March 2001

Co-Presidential Communications:


One of the most striking things I noticed when I first began attending gay community events was how few women seemed to be present. Always the researcher, I remember taking a headcount at one event and finding that 95% of attendees were men and only 5% were women. That’s a highly statistically significant finding, to say the least! But, it got me wondering: why is that? And where are the women?

The fact that L/B/T women have made substantial contributions to our community is beyond question. Women have been on the front lines helping those with AIDS, youth, and advocating for improved health care for us all. Sadly, women’s health concerns – such as breast cancer – have frequently not received the support of both the men and women in our community which they deserve and desperately need. This is certainly an issue we in GAPHR – both as individuals and as an organization – all need to be very concerned about.

But how can we in GAPHR better address women’s health concerns? For a start, let’s all make a concerted effort to invite as many women to each and every meeting as we can. I’m sure being the 5% in attendance gets old and we all are indebted to the dedicated women in our organization whose contributions far outweigh their numbers. But they could use some company. We all could. And the growth of GAPHR as an organization depends upon it.

So think how much better an organization GAPHR could be with more women in attendance. But in order to sustain a more diverse membership, we have to make a real commitment to growth. There are a number of possible ways to start.

First, let’s expand our interaction with women’s health organizations in Atlanta. The Feminist Women’s Health Center provides a wide array of services to the women in our community and could be of great assistance in GAPHR’s efforts to expand the involvement of women. Similarly, the Atlanta Lesbian Cancer Initiative (ALCI) provides vital resources of support to women dealing with cancer. We have collaborated in the past with ALCI on the L/G/B- Friendly Physician Referral Guide. Undoubtedly, there are other issues on which we can work together and pool resources.

Second, GAPHR needs to continue its commitment to offering programming and outreach efforts of interest to both men and women in our community. While, undoubtedly, no single program will instantly bring us to 50-50 status, continued effort sends an important message that GAPHR values – and needs – the participation of women.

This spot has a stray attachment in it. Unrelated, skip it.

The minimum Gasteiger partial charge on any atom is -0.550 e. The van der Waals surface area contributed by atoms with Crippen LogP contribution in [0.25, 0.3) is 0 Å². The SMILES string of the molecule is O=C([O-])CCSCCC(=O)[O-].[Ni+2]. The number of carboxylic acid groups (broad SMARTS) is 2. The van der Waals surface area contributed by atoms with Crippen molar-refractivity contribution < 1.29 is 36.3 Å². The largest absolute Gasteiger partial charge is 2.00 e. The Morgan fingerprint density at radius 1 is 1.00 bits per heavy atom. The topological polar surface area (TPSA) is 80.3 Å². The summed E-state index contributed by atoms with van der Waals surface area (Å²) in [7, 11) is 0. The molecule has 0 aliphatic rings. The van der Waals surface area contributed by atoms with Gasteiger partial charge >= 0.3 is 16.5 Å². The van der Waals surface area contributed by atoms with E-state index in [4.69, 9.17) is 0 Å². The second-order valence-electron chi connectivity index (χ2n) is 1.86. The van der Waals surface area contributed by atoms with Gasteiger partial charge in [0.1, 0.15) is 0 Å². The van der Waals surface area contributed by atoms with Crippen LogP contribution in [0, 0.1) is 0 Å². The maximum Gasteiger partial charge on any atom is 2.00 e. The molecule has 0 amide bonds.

And, finally, let’s each of us bolster our own "outreach" effort. Are there women you know who might have an interest in GAPHR or a particular meeting topic? Please invite them to attend. Remember, they’re more than welcome. They’re essential.



Health Fair Group Needs You

Plans are underway for GAPHR to hold a health fair at Ansley Mall shortly before Pride.

This is one of GAPHR’s most ambitious undertakings – and we need your help. David Scott is chairing a committee to help with the Health Fair. Please contact David at (404) 688-6207 to be a part of this most important outreach activity.


Literary Pearls

Brownworth VA (ed.). Coming out of cancer: Writings from the lesbian cancer epidemic.  Seattle, WA: Seal Press; 2000.

The statistics on breast cancer are harrowing. An estimated 1 out of every 9 women will be diagnosed with breast cancer during her lifetime, with 46,000 dying from it each year. Moreover, the incidence rate of breast cancer is steadily increasing. With overwhelming statistics such as these, it’s easy to get lost in a morass of numbers and lose sight that each and every woman with cancer is an individual, a spirit, interwoven with a community around her.

Coming out of cancer is a poignant reminder of the personal impact of this disease.  A rich tapestry of poetry, personal narratives, and a few didactic pieces, Coming out of cancer succeeds masterfully in engaging the reader in the personal trials and triumphs of lesbians with cancer and those affected by it.

The book also provides some unique insights for physicians, as well. In "A scar I did not want to hide," Jerilyn Goodman describes an unexpected choice offered by her surgeon when removing the drainage fluids from her mastectomy site: